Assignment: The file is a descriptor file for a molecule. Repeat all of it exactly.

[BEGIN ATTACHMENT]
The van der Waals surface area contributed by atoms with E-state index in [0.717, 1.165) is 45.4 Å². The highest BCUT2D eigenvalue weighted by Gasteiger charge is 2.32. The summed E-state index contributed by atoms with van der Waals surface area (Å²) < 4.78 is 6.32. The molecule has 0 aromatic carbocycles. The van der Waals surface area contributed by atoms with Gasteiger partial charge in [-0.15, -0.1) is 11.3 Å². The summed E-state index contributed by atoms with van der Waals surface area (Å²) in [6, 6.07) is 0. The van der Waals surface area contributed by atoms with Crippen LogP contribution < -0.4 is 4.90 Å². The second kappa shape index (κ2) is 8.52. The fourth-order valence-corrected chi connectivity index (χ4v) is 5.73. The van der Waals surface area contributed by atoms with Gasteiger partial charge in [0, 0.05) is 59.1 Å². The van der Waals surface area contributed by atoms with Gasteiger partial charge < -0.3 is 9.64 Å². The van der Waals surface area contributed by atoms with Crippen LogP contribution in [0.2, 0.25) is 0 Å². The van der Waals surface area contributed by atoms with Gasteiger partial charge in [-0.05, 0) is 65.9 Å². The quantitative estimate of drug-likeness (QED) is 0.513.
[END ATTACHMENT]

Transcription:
The van der Waals surface area contributed by atoms with E-state index in [0.717, 1.165) is 45.4 Å². The highest BCUT2D eigenvalue weighted by Gasteiger charge is 2.32. The summed E-state index contributed by atoms with van der Waals surface area (Å²) < 4.78 is 6.32. The molecule has 0 aromatic carbocycles. The van der Waals surface area contributed by atoms with Gasteiger partial charge in [-0.15, -0.1) is 11.3 Å². The summed E-state index contributed by atoms with van der Waals surface area (Å²) in [6, 6.07) is 0. The van der Waals surface area contributed by atoms with Crippen LogP contribution < -0.4 is 4.90 Å². The second kappa shape index (κ2) is 8.52. The fourth-order valence-corrected chi connectivity index (χ4v) is 5.73. The van der Waals surface area contributed by atoms with Gasteiger partial charge in [0, 0.05) is 59.1 Å². The van der Waals surface area contributed by atoms with Gasteiger partial charge < -0.3 is 9.64 Å². The van der Waals surface area contributed by atoms with Crippen LogP contribution in [0.2, 0.25) is 0 Å². The van der Waals surface area contributed by atoms with Gasteiger partial charge in [-0.05, 0) is 65.9 Å². The quantitative estimate of drug-likeness (QED) is 0.513.